ECOG - Eastern Cooperative Oncology Group; PS - performance status; SAPS - Simplified Acute Physiology Score; SOFA - Sequential Organ Failure Assessment; ICU - intensive care unit. The results are expressed as the mean ± standard deviation or n (%).

Table 1 - Patient characteristics

In general, worse ECOG was associated with higher in-hospital mortality rates (Figure 2A). However, the PS influenced hospital mortality differently in patients with increasingly severe acute organ dysfunction. In patients admitted to the ICU with lower SOFA, PS clearly influenced in-hospital mortality. On the other hand, for those patients with higher SOFA, the PS did not seem to be a relevant predictor of hospital mortality (Figure 2A). There was no clear association between the PS and hospital mortality according to SAPS 3 (Figure 2B).

Figure 2 - Hospital mortality among patients defined by the Eastern Cooperative Oncology Group performance status category according to the Sequential Organ Failure Assessment (A) and Simplified Acute Physiologic Score 3 (B). SOFA - Sequential Organ Failure Assessment; ECOG - Eastern Cooperative Oncology Group; SAPS 3 - Simplified Acute Physiologic Score 3.

The conditional inference analysis showed that the PS did not influence hospital mortality in all septic patients with cancer admitted to the ICU, and acute organ dysfunction was more relevant than the PS to the mortality among patients with SOFA > 6 (in-hospital mortality rate, 75%). In this group, there was no difference between patients with no or minor impairment (in-hospital mortality rate, 66%, n = 42/63) and those with moderate or severe impairment (in-hospital mortality rate, 79%, n = 110/139) (p = 0.06). Among patients with SOFA ≤ 6, the hospital mortality rate was higher among patients with moderate and severe PS impairment (ECOG two to four; 53%, n = 29/90) than among those with no or minor impairment (ECOG zero to one; 32%, n = 83/157; p = 0.002) (Figure 3).

Figure 3 - Relationships of Eastern Cooperative Oncology Group and Sequential Organ Failure Assessment scores to hospital mortality. SOFA - Sequential Organ Failure Assessment; ECOG - Eastern Cooperative Oncology Group.

We evaluated the interaction between PS impairment and SOFA score by the inclusion of their product (ECOG x SOFA) in the logistic regression, but there was no association with hospital mortality (p = 0.6).

There was no correlation between PS impairment and the SOFA score (rho: 0.01; p = 0.1)

DISCUSSION

Our results suggest that the PS and acute organ dysfunction interact to affect hospital mortality in critically ill patients with cancer admitted to the ICU with suspected infection. For patients with lower SOFA, a worse PS impairment was associated with greater hospital mortality. However, for patients with higher SOFA, the PS did not seem to have a significant impact on hospital mortality.

In the present study, the sepsis in-hospital mortality rate was 59%, similar to rates found in other studies.(1,4,5,8,9) Thus, the majority of critically ill patients with cancer and sepsis will die, regardless of ICU care. An understanding of the main factors associated with such high mortality is of paramount importance.

Previous researchers have described the PS as a prognostic factor for patients with cancer,(4) specifically for those admitted with sepsis.(5,10) Additionally, the ECOG PS scale is a fundamental tool used in clinical practice to guide treatment decisions for patients with cancer. The American Society of Clinical Oncology (ASCO) guidelines recommend against the use of chemotherapy, major surgery, and radiation therapy in patients with ECOG > 2.(11) Therefore, the evaluation of the PS is of paramount importance in critically ill patients with cancer to define their management (i.e., full code status, limited ICU treatment trial, or palliative care measures).(12,13)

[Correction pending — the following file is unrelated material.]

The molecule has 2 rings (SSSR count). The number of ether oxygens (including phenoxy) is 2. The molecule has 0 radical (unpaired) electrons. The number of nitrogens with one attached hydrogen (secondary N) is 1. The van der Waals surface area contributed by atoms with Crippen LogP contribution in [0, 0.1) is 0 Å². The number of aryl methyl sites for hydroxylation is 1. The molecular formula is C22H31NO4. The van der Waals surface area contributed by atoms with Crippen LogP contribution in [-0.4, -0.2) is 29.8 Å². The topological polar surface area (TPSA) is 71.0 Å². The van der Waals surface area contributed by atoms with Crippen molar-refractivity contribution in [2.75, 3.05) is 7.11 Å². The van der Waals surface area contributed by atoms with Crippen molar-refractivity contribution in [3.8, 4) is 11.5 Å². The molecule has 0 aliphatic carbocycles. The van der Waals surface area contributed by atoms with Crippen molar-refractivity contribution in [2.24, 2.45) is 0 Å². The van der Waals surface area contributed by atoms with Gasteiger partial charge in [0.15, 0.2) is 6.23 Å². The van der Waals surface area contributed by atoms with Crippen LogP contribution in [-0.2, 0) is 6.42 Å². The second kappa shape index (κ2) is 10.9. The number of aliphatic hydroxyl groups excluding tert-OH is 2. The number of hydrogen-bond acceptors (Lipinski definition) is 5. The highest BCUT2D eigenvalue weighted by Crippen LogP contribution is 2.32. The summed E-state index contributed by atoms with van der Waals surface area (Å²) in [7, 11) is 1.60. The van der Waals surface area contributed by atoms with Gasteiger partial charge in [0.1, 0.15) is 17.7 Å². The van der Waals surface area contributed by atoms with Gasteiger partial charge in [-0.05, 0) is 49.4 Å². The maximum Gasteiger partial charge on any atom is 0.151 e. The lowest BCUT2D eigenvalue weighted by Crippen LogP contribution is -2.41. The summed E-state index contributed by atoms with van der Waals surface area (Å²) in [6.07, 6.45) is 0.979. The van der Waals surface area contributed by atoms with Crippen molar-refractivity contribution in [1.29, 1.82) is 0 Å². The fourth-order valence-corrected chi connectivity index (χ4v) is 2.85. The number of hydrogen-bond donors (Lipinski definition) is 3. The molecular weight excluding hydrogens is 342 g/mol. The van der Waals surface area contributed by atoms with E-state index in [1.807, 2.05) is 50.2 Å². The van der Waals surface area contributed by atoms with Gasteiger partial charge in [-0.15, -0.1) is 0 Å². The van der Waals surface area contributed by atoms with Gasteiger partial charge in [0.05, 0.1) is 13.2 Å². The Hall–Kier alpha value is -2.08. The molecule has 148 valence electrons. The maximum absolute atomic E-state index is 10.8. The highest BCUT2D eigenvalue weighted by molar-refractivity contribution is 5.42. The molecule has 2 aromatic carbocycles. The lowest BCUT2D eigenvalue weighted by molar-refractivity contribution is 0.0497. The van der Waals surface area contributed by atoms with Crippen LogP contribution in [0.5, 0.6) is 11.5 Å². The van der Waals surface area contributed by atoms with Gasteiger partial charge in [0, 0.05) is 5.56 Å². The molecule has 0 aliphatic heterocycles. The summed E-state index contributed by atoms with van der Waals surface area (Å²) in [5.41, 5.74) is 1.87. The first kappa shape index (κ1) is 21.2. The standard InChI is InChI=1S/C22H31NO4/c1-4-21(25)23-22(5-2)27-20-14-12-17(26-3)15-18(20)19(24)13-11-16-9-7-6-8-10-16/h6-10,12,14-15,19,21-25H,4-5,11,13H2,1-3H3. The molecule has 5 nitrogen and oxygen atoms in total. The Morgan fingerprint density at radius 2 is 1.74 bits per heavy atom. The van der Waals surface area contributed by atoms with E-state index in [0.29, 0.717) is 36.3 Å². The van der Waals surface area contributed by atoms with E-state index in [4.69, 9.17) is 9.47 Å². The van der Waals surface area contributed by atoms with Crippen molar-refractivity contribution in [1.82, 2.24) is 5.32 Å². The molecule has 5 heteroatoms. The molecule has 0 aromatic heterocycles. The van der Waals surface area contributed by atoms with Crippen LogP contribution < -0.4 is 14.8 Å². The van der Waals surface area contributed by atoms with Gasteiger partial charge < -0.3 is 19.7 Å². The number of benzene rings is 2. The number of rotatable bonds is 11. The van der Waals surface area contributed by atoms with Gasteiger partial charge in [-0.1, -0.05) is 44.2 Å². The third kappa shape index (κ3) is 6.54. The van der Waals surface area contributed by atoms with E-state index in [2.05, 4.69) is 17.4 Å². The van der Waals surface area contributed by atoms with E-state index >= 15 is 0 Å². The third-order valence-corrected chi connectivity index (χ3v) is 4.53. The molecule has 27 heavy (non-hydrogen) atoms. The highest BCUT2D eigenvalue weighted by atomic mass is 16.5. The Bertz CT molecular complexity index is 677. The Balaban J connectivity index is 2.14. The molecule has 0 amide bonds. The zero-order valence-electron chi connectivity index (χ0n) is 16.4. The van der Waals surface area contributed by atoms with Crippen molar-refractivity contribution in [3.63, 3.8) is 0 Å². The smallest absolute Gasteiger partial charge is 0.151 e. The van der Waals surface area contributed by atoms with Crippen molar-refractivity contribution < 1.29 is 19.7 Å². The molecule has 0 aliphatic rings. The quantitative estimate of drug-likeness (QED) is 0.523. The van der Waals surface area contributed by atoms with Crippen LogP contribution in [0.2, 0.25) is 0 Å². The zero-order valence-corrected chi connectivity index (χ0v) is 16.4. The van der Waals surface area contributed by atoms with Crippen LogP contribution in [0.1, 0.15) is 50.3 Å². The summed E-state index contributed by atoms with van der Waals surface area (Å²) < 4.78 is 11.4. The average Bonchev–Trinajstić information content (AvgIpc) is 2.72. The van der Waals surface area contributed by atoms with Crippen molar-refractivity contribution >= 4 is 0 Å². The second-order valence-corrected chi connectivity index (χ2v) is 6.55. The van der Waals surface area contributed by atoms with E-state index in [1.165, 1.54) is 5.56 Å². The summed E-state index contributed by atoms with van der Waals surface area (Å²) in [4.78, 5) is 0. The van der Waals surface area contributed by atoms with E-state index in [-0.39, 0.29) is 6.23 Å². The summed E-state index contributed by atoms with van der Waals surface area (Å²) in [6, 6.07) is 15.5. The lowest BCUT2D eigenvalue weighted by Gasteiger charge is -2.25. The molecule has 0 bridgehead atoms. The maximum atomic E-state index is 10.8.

As many studies have shown that poor initial physiological scores and poor functional status are associated with mortality in critically ill patients with cancer,(4) we hypothesized that PS would influence hospital mortality in septic cancer patients according to severity of the patient at admission. In a retrospective analysis, Zampieri et al.(14) found that the combined consideration of the PS and the SAPS 3 enhanced discriminative ability in predicting hospital mortality. In this study, we evaluated the influences of the PS and the SOFA score at admission on hospital mortality in septic patients. We chose the SOFA score instead of the SAPS 3 because intensivists tend to make decisions based on the severity of acute organ failure, and the sepsis definition is based on this score.(7,15) Thus, we suggest that acute organ dysfunction does not seem to be a mediator of the effect of the PS impairment on outcomes. A PS impairment was associated with worse outcomes only in the less severely ill patients (i.e., those with SOFA ? 6), whereas acute organ dysfunctions were independently associated with higher mortality rates in more severely ill patients (i.e., those with SOFA > 6).

This study has some limitations. First, as a single-center retrospective analysis, it was subject to local bias. Second, the small sample size prevented us from drawing solid conclusions. Third, as the ECOG classification was based on previous PS reported by family members at the time of ICU admission, the degree of patient impairment could have been overestimated. Fourth, end-of-life decisions were made during the ICU stays of 22% of patients in the cohort, which probably influenced hospital mortality. Fifth, it was not possible to adjust our model for the Charlson comorbidity index because we did not have this variable in our database.

CONCLUSION

Our study findings suggest that the performance status impairment influences hospital mortality in critically ill patients with cancer differently according to the severity of acute organ dysfunction. For patients with high Sequential Organ Failure Assessment at the time of admission, the performance status had no influence on hospital mortality. For those with less severe acute organ dysfunction on admission, moderate and severe performance status impairment negatively influenced hospital mortality. Further studies should be conducted to assess the influence of the performance status in different strata defined by acute organ dysfunction to aid in the decision making for critically ill patients with cancer.